Civil War Letter II

Poolsville, Oct. 20th, 1861

Mother,

Your letter found me in P.  I was on guard the night that I got it.  I had just been to supper and gone to bed.  I slept on a carpenter’s bench being on guard on the street.  We have to guard the town as well as our camp.  You said that [?] body was going to be sent home and I got a letter from Rufus last night that said it was to get here tuesday [sic] and I read in the Boston Journal all about the ceremonies that were to take place at the Church while at the same time I knew that it laid all the while in the churchyard in Poolesville.  I don’t see how you get so much ahead of the time in your news.  Mr. Marshall was commissioned by Franks father to see to it and if he thought he was buried in a good place to let him remain and if not to move him to such a place as he saw fit.  I suppose that before you get this you will have received the money that I sent you ($5.00) it will pass I suppose just as well as any if you don’t want to use it yourself I should like to have you buy and send me each week the American Union it will cost 4 cts and postage or 5 cts in all.  I suppose that your patriotic principles wont prevent your sending them being only story papers.  Curtis had a letter from his folks the other day part was for me.  There is a travelling dagueritype [sic] saloon here and I got a picture the other day which I sent to her.  You asked about the hospitals we have had two tents for that purpose about thirty feet long and wide enough for two beds with a passage in the center at the foot of them.  They are of stout canvass with a fly or cover over them.  They also had good board floors.  There was also a tent of the same size used for the medicines and hospital stores.  But there has been built two wooden buildings for hospitals close by also a third for a kitchen for the hospital cooks.  They was built by men detailed from this regiment.  Our ovens are done but have not got dried enough for use yet.  I was over to the store the other day when they opened a barrel of cod-fish the folks crowded round to see them as though it was a sea serpent or other great curiosity they thought they was dern great fish.  They never saw any before.  I am glad the house is fixed up and hope the loft will be before long.  I get a letter once in a while from some of the boys but I don’t get any more than I can read just as well as not.  That box has not got here yet (sunday) but we expect it soon.  I can buy a good pair of woolen shirts for 3.00 don’t you think that will be as cheap as to have you get the stuff and make them and have to send them here and run the risk of getting them.  I am mess man and the boys want their dinner so I must close here to tend to them.  Write soon.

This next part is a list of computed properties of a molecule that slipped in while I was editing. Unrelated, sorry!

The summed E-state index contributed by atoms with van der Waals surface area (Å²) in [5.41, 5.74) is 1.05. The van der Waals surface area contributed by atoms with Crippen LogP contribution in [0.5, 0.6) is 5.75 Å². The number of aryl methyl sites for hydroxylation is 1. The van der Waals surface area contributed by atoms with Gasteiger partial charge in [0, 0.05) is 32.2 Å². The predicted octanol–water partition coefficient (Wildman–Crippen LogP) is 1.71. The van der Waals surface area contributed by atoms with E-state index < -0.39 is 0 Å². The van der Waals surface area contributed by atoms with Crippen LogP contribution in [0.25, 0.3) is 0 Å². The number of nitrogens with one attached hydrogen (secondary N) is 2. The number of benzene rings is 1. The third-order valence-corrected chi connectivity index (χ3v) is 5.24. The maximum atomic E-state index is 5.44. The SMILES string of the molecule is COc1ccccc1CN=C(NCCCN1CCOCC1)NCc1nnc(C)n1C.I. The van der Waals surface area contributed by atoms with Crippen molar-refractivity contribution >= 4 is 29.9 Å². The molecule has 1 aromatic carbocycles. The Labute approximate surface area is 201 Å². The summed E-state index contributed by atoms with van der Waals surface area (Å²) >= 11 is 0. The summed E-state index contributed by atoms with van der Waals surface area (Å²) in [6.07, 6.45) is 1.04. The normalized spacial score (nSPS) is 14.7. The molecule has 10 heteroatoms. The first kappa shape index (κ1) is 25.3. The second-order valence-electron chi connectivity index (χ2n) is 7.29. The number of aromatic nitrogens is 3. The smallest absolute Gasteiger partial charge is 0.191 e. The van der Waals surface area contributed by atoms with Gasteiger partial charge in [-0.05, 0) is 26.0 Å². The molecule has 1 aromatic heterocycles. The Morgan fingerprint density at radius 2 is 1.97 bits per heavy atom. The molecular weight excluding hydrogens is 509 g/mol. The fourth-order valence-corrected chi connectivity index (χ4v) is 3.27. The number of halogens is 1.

From you son

Henry

Oct. 22nd

We have had a battle and met with a terrible loss.  The Reg’t is indeed cut to pieces.  Thank God I am alive and unhurt.  Henry Sheldon asks me tell his sister he is not hurt.  [?] Marshall is safe also.  I can’t write more now.

Yours in haste

Henry

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